Gaming History 101

Know Your Roots

MGC 2015: Pinball’s Future is Emulation

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pinball1Depending on who you ask, perhaps pinball shouldn’t even be on this site.  It’s not a video game at all and in truth the only thing pinball even has in common to video games is that they both tended to occupy one another in arcades, bowling alleys, bars, and various other popular locations of the 70s, 80s, and 90s.  This doesn’t mean that you can’t appreciate both and thanks to some great physics engines and crafty programming games like Zen Pinball/Pinball FX and Pinball Arcade exist and do a nice job of bringing that thrill home.  But it isn’t pinball.  No friends, those of us who love pinball and played the games growing up would not consider T2 on Pinball Arcade to be the same as sitting in front of the cold steel original pinball machine with the gun handle for a launcher.  At the same time a T2 pinball machine runs you around $2,000-$3,000 and that doesn’t even factor in getting to and into your place of residence, so the relatively cheap $10 price for the table on console is a better option for most of us.  If you buy the actual pinball machine you’ll probably enjoy the game for less than six months before it needs service of some kind – assuming it was in perfect working order when you purchased it, which is almost never the case.  Even if you have a pristine new Stern pinball machine that gets professionally set up, routine maintenance and cleaning is part of the role that any pinball owner has, whether it’s handled by the owner personally or they have a professional come out for routine service.  That’s why pinball is a much larger investment than arcade machines: you have to know how to care for an afford to maintain it.  Not only that, but the machines are specific so you can’t just drop a T2′s guts into a Funhouse machine without a lot of time, effort, and basically rebuilding it.  All of these factors are why pinball emulation may be the best option for the average pinball enthusiast that’s ready to pony up that initial investment, but doesn’t want all the hassle of actually owning a pinball machine.

pinball2I was surprised at how well it holds up.  The machine is comprised of a basic pinball frame, sizes vary just as they do in real machines, and from there the machine is custom built thanks to a few LEDs and the new fantastic world of pinball emulation.  I haven’t done much work in getting my hands on the emulators or games themselves, but just like MAME all your favorites have been faithfully re-created and function just like the original machine.  This means that the sounds are the same, the lights are the same, the ramps are the same, you can adjust the physics and incline, and provided you have the right display you can even have the LCD dot matrix displays and scoreboards re-created as well.  That’s why VP Cabs and other companies like them started making custom emulated pinball machines ready for your enjoyment – and of course the handy people of the world can build these machines for a fraction of the cost of a custom machine.  At MGC VP Cabs had out a couple of emulation cabs and a couple of Pinball FX cabs as well, although I do believe either machine could run both if you so desired.  I was impressed by how closely it resembled the real thing, which is as much a testament to the emulation scene as it is to builders, but also that it just felt right.  My favorite machines – Guns’N Roses, Elvira, and Twilight Zone – did not end up in the arcade/pinball area at this year’s MGC, much to my dismay.  Most likely this is because these highly sought after pinball machines are safely in the right owners collection that there just aren’t any to sell or perhaps that in the Midwest there just weren’t that many, but either way I was sad to see that the machines weren’t there to play and no one would be buying and taking home one of my favorite games.  Fortunately I got to enjoy all these classics on the VP Cabs emulated machine and, yep, it turns out I still suck at Guns’N Roses, so I’m going to go on record and say it’s a faithful recreation.  I don’t have the time or money to sink into an emulated pinball right now, but since the resources that make up these machines are abundant I don’t think I’ll have a problem when I finally decide to pull the trigger.  I hate to say it, but for the dying art that is pinball, unless you’re a heavy enthusiast of maintaining as well as owning a pinball, the future seems to lead to emulation.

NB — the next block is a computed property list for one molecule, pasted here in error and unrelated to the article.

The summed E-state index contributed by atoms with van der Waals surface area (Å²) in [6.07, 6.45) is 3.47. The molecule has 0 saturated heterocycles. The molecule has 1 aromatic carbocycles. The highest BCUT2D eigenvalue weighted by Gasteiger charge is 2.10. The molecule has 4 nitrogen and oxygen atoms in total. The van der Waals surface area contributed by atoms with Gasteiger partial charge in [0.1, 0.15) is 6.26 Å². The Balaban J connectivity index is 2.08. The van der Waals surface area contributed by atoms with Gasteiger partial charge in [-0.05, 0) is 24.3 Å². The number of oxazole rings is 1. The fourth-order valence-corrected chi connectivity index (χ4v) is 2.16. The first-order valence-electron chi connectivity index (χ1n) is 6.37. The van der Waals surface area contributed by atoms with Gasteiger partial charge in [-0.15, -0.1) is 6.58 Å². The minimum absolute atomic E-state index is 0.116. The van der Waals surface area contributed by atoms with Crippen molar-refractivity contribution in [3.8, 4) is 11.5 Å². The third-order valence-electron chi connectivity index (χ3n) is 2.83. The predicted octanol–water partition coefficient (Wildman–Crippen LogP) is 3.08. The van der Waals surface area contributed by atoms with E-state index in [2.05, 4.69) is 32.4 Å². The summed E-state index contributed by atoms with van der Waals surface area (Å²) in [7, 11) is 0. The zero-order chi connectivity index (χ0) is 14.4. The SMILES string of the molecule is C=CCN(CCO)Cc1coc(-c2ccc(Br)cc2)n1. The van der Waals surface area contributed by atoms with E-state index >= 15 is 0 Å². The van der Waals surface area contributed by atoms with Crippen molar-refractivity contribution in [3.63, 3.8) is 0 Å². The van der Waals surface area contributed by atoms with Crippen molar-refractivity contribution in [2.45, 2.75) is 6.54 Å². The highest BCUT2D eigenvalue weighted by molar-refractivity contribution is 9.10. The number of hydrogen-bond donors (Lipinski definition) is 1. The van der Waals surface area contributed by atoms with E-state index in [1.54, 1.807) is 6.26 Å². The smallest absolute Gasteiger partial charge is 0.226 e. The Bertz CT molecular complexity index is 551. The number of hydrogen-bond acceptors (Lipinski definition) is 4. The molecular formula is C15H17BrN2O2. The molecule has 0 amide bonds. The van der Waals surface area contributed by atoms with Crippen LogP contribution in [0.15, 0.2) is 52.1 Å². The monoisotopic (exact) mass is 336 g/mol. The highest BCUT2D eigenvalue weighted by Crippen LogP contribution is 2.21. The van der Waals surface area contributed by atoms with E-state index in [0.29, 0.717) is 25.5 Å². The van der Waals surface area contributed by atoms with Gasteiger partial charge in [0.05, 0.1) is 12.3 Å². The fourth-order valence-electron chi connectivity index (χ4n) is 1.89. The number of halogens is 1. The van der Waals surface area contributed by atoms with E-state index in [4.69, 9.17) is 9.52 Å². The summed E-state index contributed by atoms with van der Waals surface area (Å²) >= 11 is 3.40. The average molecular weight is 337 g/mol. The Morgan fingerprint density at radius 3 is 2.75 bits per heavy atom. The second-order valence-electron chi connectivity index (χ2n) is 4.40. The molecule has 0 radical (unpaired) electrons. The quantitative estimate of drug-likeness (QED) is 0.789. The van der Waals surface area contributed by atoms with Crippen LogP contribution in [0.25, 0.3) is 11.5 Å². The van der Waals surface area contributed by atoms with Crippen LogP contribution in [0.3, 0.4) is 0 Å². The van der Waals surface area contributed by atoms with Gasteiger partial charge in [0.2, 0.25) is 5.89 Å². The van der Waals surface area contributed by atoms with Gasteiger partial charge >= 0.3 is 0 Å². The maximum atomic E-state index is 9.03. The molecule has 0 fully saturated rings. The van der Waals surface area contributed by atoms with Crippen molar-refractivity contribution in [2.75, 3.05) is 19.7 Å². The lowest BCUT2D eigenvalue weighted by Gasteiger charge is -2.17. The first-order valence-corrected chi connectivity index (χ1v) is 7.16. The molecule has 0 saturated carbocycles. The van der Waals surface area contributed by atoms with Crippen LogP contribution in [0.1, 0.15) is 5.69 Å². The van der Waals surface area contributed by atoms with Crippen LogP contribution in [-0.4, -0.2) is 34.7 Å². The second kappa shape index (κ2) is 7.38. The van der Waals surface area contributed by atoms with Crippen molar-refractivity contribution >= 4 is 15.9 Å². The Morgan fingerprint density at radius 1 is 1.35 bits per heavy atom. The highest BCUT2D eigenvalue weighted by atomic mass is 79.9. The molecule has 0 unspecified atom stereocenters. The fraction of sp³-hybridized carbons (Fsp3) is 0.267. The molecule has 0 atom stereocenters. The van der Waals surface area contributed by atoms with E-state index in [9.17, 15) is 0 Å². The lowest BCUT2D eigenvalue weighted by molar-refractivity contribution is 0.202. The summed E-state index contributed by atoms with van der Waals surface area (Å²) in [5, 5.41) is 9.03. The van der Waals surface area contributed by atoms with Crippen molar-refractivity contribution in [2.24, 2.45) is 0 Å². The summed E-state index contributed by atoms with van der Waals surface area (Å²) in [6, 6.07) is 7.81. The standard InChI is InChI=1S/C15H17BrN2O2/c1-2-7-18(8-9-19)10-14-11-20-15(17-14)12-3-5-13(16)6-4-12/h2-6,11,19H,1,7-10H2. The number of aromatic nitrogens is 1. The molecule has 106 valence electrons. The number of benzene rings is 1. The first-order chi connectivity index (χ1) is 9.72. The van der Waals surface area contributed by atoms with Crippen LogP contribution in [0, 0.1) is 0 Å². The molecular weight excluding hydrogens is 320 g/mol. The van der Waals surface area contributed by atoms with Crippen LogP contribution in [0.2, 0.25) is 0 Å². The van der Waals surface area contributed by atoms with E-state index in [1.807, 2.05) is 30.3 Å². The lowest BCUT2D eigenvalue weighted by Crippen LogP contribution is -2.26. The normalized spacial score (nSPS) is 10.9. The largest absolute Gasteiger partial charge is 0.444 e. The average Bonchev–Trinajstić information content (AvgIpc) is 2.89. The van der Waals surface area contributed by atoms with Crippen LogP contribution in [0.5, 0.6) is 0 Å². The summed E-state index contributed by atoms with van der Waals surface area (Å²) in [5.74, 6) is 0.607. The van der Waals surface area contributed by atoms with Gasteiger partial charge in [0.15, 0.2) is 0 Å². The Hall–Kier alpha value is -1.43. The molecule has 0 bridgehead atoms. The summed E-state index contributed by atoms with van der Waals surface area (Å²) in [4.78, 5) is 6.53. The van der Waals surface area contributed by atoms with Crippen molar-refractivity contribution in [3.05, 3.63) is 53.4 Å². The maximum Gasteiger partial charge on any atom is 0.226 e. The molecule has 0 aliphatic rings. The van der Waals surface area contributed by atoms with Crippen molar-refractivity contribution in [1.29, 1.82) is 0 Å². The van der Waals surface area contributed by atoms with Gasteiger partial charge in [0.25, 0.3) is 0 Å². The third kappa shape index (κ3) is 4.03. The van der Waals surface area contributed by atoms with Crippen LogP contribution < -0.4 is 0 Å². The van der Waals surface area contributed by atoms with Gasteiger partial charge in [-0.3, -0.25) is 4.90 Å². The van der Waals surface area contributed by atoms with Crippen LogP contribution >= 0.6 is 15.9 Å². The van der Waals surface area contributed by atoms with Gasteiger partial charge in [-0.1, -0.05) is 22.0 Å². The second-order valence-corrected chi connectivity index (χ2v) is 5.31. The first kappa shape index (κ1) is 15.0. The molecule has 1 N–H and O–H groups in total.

Written by Fred Rojas

April 15, 2015 at 5:30 pm

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